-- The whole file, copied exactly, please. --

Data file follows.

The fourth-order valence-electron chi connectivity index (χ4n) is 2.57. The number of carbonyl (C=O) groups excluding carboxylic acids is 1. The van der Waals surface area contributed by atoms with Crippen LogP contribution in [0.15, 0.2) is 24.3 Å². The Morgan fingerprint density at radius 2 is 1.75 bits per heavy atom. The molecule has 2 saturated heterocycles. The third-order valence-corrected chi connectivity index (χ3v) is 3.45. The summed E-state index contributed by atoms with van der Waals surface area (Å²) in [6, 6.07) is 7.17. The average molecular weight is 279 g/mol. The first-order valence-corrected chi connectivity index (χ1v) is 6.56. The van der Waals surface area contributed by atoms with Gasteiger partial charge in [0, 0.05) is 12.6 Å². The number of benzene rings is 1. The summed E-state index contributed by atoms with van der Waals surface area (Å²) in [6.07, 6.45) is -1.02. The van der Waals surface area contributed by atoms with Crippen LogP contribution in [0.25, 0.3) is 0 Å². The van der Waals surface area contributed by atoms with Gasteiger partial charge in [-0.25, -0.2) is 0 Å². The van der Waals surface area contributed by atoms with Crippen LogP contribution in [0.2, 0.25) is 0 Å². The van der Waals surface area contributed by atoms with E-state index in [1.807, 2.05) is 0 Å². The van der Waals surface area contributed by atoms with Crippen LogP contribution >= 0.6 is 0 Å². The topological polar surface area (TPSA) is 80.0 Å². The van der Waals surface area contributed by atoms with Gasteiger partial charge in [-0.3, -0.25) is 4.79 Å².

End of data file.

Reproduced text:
The fourth-order valence-electron chi connectivity index (χ4n) is 2.57. The number of carbonyl (C=O) groups excluding carboxylic acids is 1. The van der Waals surface area contributed by atoms with Crippen LogP contribution in [0.15, 0.2) is 24.3 Å². The Morgan fingerprint density at radius 2 is 1.75 bits per heavy atom. The molecule has 2 saturated heterocycles. The third-order valence-corrected chi connectivity index (χ3v) is 3.45. The summed E-state index contributed by atoms with van der Waals surface area (Å²) in [6, 6.07) is 7.17. The average molecular weight is 279 g/mol. The first-order valence-corrected chi connectivity index (χ1v) is 6.56. The van der Waals surface area contributed by atoms with Gasteiger partial charge in [0, 0.05) is 12.6 Å². The number of benzene rings is 1. The summed E-state index contributed by atoms with van der Waals surface area (Å²) in [6.07, 6.45) is -1.02. The van der Waals surface area contributed by atoms with Crippen LogP contribution in [0.25, 0.3) is 0 Å². The van der Waals surface area contributed by atoms with Gasteiger partial charge in [-0.25, -0.2) is 0 Å². The van der Waals surface area contributed by atoms with Crippen LogP contribution in [0.2, 0.25) is 0 Å². The van der Waals surface area contributed by atoms with E-state index in [1.807, 2.05) is 0 Å². The van der Waals surface area contributed by atoms with Crippen LogP contribution >= 0.6 is 0 Å². The topological polar surface area (TPSA) is 80.0 Å². The van der Waals surface area contributed by atoms with Gasteiger partial charge in [-0.3, -0.25) is 4.79 Å².